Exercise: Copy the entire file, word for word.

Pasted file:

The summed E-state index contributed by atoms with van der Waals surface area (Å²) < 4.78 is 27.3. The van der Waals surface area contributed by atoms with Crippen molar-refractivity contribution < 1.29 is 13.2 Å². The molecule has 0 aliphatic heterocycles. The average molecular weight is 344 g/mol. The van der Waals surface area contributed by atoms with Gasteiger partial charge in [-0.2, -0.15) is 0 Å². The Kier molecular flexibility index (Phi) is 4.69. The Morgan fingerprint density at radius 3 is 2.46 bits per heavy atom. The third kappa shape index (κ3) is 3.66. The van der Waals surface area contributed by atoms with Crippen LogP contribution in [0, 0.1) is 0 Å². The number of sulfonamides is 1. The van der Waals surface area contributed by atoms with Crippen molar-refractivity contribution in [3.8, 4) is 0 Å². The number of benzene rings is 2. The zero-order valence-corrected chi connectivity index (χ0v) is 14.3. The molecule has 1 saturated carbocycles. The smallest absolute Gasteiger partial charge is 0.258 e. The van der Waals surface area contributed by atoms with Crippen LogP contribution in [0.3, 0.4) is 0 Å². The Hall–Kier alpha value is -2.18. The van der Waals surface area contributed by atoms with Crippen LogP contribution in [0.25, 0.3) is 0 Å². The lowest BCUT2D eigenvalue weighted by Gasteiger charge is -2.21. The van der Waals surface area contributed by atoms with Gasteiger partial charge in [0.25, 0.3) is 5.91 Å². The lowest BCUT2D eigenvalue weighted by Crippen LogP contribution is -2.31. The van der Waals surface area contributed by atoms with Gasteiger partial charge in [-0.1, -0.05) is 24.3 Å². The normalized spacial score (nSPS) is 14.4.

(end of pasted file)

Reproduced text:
The summed E-state index contributed by atoms with van der Waals surface area (Å²) < 4.78 is 27.3. The van der Waals surface area contributed by atoms with Crippen molar-refractivity contribution < 1.29 is 13.2 Å². The molecule has 0 aliphatic heterocycles. The average molecular weight is 344 g/mol. The van der Waals surface area contributed by atoms with Gasteiger partial charge in [-0.2, -0.15) is 0 Å². The Kier molecular flexibility index (Phi) is 4.69. The Morgan fingerprint density at radius 3 is 2.46 bits per heavy atom. The third kappa shape index (κ3) is 3.66. The van der Waals surface area contributed by atoms with Crippen LogP contribution in [0, 0.1) is 0 Å². The number of sulfonamides is 1. The van der Waals surface area contributed by atoms with Crippen molar-refractivity contribution in [3.8, 4) is 0 Å². The number of benzene rings is 2. The zero-order valence-corrected chi connectivity index (χ0v) is 14.3. The molecule has 1 saturated carbocycles. The smallest absolute Gasteiger partial charge is 0.258 e. The van der Waals surface area contributed by atoms with Crippen LogP contribution in [0.3, 0.4) is 0 Å². The Hall–Kier alpha value is -2.18. The van der Waals surface area contributed by atoms with Crippen LogP contribution in [0.25, 0.3) is 0 Å². The lowest BCUT2D eigenvalue weighted by Gasteiger charge is -2.21. The van der Waals surface area contributed by atoms with Gasteiger partial charge in [0.25, 0.3) is 5.91 Å². The lowest BCUT2D eigenvalue weighted by Crippen LogP contribution is -2.31. The van der Waals surface area contributed by atoms with Gasteiger partial charge in [-0.1, -0.05) is 24.3 Å². The normalized spacial score (nSPS) is 14.4.